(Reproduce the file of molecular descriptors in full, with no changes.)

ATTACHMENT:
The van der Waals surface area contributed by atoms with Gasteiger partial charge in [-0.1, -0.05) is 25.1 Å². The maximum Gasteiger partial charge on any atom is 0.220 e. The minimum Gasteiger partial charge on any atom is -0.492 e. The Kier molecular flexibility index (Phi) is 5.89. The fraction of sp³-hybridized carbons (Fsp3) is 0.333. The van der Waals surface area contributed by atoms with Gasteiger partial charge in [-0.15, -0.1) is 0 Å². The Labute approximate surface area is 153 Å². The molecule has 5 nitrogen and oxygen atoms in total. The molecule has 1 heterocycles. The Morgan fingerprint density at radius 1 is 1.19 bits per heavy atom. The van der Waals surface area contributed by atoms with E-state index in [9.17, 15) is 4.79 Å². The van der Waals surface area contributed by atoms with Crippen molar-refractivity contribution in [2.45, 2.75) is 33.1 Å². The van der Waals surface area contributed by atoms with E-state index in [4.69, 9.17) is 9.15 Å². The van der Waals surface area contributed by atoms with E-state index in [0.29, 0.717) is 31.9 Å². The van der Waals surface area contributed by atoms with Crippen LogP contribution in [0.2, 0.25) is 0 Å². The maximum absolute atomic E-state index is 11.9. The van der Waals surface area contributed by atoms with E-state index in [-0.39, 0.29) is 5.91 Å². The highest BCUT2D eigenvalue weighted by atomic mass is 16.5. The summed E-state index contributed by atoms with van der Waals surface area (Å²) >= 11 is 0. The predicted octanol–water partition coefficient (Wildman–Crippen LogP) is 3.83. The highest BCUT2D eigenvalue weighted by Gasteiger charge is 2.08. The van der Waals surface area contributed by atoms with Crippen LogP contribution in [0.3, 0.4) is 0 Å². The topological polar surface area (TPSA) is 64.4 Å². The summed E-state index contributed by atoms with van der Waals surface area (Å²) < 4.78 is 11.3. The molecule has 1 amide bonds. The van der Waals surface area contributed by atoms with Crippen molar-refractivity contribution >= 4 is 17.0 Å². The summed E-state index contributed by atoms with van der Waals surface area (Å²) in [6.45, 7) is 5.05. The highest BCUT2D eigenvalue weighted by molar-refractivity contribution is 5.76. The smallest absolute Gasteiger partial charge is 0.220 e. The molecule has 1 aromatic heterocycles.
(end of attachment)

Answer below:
The van der Waals surface area contributed by atoms with Gasteiger partial charge in [-0.1, -0.05) is 25.1 Å². The maximum Gasteiger partial charge on any atom is 0.220 e. The minimum Gasteiger partial charge on any atom is -0.492 e. The Kier molecular flexibility index (Phi) is 5.89. The fraction of sp³-hybridized carbons (Fsp3) is 0.333. The van der Waals surface area contributed by atoms with Gasteiger partial charge in [-0.15, -0.1) is 0 Å². The Labute approximate surface area is 153 Å². The molecule has 5 nitrogen and oxygen atoms in total. The molecule has 1 heterocycles. The Morgan fingerprint density at radius 1 is 1.19 bits per heavy atom. The van der Waals surface area contributed by atoms with E-state index in [9.17, 15) is 4.79 Å². The van der Waals surface area contributed by atoms with Crippen molar-refractivity contribution in [2.45, 2.75) is 33.1 Å². The van der Waals surface area contributed by atoms with E-state index in [4.69, 9.17) is 9.15 Å². The van der Waals surface area contributed by atoms with E-state index in [0.29, 0.717) is 31.9 Å². The van der Waals surface area contributed by atoms with Crippen LogP contribution in [0.2, 0.25) is 0 Å². The maximum absolute atomic E-state index is 11.9. The van der Waals surface area contributed by atoms with E-state index in [-0.39, 0.29) is 5.91 Å². The highest BCUT2D eigenvalue weighted by atomic mass is 16.5. The summed E-state index contributed by atoms with van der Waals surface area (Å²) >= 11 is 0. The predicted octanol–water partition coefficient (Wildman–Crippen LogP) is 3.83. The highest BCUT2D eigenvalue weighted by Gasteiger charge is 2.08. The van der Waals surface area contributed by atoms with Crippen LogP contribution in [0.3, 0.4) is 0 Å². The topological polar surface area (TPSA) is 64.4 Å². The summed E-state index contributed by atoms with van der Waals surface area (Å²) < 4.78 is 11.3. The molecule has 1 amide bonds. The van der Waals surface area contributed by atoms with Crippen molar-refractivity contribution >= 4 is 17.0 Å². The summed E-state index contributed by atoms with van der Waals surface area (Å²) in [6.45, 7) is 5.05. The highest BCUT2D eigenvalue weighted by molar-refractivity contribution is 5.76. The smallest absolute Gasteiger partial charge is 0.220 e. The molecule has 1 aromatic heterocycles.